Joel Grimes is a commercial advertising photographer who is most known for his composite portraits. In his recent interview with [Framed], Joel discusses how he got started with his career, how he uses 16bit HDR images in his workflow, does a full photoshoot, and even shows off his musical talents. The video is long so take your time watching it because he gives a lot of useful tips. I’m trying to persuade Sean Armenta to create an Fstoppers Post Production Tutorial on this type of composite editing so if you have questions leave them in the comments below. [more]
Jay P Morgan is a commercial photographer out of California who has a history of creating some of the best most educational behind the scenes videos out on the internet (click here to watch tons of them). In this video Jay explains how you can shoot athletes in a studio environment and composite them into any scene easily and effectively. I want you guys to take note of how Jay breaks down his photography approach and offers concise and detailed information about his shoot. If you are interested in winning our Behind The Scenes Contest (and instantly having a studio of your own), you are going to need to explain your process thoroughly and in an interesting manner. Also be sure to check out the full retouching video on Facebook to see how everything was pieced together in post.
The amount of effort that went into Sony’s 3D commercial Two Worlds is pretty unbelievable. I’ve watched this video twice now and still don’t know if I know what I’m seeing. The creative team filmed the actors at 2500 FPS which required more than half a million watts of lighting and some of the largest fabric grids I’ve ever seen. Then using green screen, they filmed tons of slow motion projectiles to help their CGI team in the rendering of the background and moving elements. Because super slow motion video often looks fake even if it’s real, making sense of what is real and what isn’t real in this video is what makes it so interesting to me. Check out the video below and click the full post to see how they created this commercial inspired by the legendary Leonard Cohen.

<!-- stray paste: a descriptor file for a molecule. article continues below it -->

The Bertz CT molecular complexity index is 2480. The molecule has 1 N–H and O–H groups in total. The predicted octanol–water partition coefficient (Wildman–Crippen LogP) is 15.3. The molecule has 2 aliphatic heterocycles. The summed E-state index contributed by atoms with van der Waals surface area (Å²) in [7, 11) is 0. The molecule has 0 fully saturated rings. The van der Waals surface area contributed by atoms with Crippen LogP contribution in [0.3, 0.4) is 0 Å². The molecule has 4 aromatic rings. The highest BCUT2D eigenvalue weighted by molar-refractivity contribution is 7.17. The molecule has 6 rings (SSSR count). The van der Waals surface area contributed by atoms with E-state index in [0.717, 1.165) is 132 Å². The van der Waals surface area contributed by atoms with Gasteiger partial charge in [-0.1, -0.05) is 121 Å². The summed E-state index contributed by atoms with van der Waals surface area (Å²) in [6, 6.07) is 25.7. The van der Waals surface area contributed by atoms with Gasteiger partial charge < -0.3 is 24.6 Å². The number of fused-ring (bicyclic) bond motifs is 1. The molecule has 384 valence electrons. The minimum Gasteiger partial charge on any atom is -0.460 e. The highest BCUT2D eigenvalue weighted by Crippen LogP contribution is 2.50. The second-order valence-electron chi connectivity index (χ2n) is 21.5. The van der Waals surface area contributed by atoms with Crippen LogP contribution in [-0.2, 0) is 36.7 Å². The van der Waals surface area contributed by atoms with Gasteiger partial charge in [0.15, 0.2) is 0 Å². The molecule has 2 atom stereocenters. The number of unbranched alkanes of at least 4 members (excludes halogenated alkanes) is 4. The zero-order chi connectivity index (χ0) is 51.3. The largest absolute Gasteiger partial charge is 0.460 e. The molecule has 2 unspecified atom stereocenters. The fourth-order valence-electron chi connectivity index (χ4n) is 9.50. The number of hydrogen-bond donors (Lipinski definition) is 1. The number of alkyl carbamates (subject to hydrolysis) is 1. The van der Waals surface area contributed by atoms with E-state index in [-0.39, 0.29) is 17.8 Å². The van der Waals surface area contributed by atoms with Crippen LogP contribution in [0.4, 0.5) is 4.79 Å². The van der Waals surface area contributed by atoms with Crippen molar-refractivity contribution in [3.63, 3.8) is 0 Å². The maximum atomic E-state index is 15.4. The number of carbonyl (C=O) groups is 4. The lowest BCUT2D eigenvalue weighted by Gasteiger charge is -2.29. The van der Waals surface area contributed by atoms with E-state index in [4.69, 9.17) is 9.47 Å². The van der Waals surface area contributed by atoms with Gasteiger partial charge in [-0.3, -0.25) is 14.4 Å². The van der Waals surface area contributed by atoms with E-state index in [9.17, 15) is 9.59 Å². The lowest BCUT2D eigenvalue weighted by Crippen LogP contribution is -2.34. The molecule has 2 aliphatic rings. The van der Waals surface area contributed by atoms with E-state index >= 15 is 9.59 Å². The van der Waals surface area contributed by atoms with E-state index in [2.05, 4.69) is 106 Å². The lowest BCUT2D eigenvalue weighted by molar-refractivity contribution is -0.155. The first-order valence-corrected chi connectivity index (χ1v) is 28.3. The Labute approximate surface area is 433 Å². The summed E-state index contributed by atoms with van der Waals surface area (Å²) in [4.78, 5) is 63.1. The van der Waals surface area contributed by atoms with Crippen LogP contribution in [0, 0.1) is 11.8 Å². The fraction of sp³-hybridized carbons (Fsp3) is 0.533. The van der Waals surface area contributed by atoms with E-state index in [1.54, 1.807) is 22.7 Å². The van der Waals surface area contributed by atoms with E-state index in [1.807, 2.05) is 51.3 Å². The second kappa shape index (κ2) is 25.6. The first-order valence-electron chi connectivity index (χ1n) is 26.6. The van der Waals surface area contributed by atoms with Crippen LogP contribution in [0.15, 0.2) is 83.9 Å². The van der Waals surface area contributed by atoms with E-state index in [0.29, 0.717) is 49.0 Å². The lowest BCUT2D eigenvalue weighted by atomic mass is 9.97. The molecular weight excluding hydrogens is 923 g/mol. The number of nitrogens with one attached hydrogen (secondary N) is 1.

A new photoshop algorithm featured at the Adobe Max 2011 is almost too good to believe. Somehow engineers have figured out a way to take extremely blurry images (by photographers’ standards at least) and render them sharp and usable with the click of a few buttons. The goal behind this software is not to fix improperly focused images but rather to fix motion blur caused by a shaky camera or a slower shutter. The crowd’s reaction at 1:18 is worth watching this video alone but if this technology ever makes it to future copies of Photoshop then this will no doubt rock the digital world in a way we’ve not seen before.
Eric Curry is a photographer who specializes in painting with light. Unlike using strobes to exposure your photos, painting with light requires you to use long exposures and constant light sources to effectively “paint” over your subject and capture it on your sensor. The newest image in Eric’s American Pride and Passion series is one of the most complex light painting images I’ve ever seen and the behind the scenes video shows just how much work goes into such a big project. Click the full post to see the final image and be sure to click on Eric’s website to see many more examples of his layered light painting photographs.